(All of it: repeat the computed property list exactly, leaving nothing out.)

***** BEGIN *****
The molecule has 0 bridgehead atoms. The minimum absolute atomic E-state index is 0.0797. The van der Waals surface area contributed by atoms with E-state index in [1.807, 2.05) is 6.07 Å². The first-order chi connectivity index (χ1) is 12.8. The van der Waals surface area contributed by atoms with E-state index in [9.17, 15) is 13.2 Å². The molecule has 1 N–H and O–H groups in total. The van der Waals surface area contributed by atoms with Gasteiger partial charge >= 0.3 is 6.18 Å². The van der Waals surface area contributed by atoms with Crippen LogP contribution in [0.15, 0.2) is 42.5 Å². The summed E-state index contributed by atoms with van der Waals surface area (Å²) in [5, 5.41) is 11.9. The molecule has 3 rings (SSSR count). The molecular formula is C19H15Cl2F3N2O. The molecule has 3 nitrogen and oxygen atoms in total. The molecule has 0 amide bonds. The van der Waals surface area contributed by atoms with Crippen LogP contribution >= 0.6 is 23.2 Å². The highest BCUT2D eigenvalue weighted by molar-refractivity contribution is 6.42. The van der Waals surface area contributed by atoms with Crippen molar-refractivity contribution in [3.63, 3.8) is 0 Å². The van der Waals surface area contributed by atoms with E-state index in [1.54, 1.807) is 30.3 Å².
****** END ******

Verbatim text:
The molecule has 0 bridgehead atoms. The minimum absolute atomic E-state index is 0.0797. The van der Waals surface area contributed by atoms with E-state index in [1.807, 2.05) is 6.07 Å². The first-order chi connectivity index (χ1) is 12.8. The van der Waals surface area contributed by atoms with E-state index in [9.17, 15) is 13.2 Å². The molecule has 1 N–H and O–H groups in total. The van der Waals surface area contributed by atoms with Gasteiger partial charge >= 0.3 is 6.18 Å². The van der Waals surface area contributed by atoms with Crippen LogP contribution in [0.15, 0.2) is 42.5 Å². The summed E-state index contributed by atoms with van der Waals surface area (Å²) in [5, 5.41) is 11.9. The molecule has 3 rings (SSSR count). The molecular formula is C19H15Cl2F3N2O. The molecule has 3 nitrogen and oxygen atoms in total. The molecule has 0 amide bonds. The van der Waals surface area contributed by atoms with Crippen LogP contribution >= 0.6 is 23.2 Å². The highest BCUT2D eigenvalue weighted by molar-refractivity contribution is 6.42. The van der Waals surface area contributed by atoms with Crippen molar-refractivity contribution in [3.63, 3.8) is 0 Å². The van der Waals surface area contributed by atoms with E-state index in [1.54, 1.807) is 30.3 Å².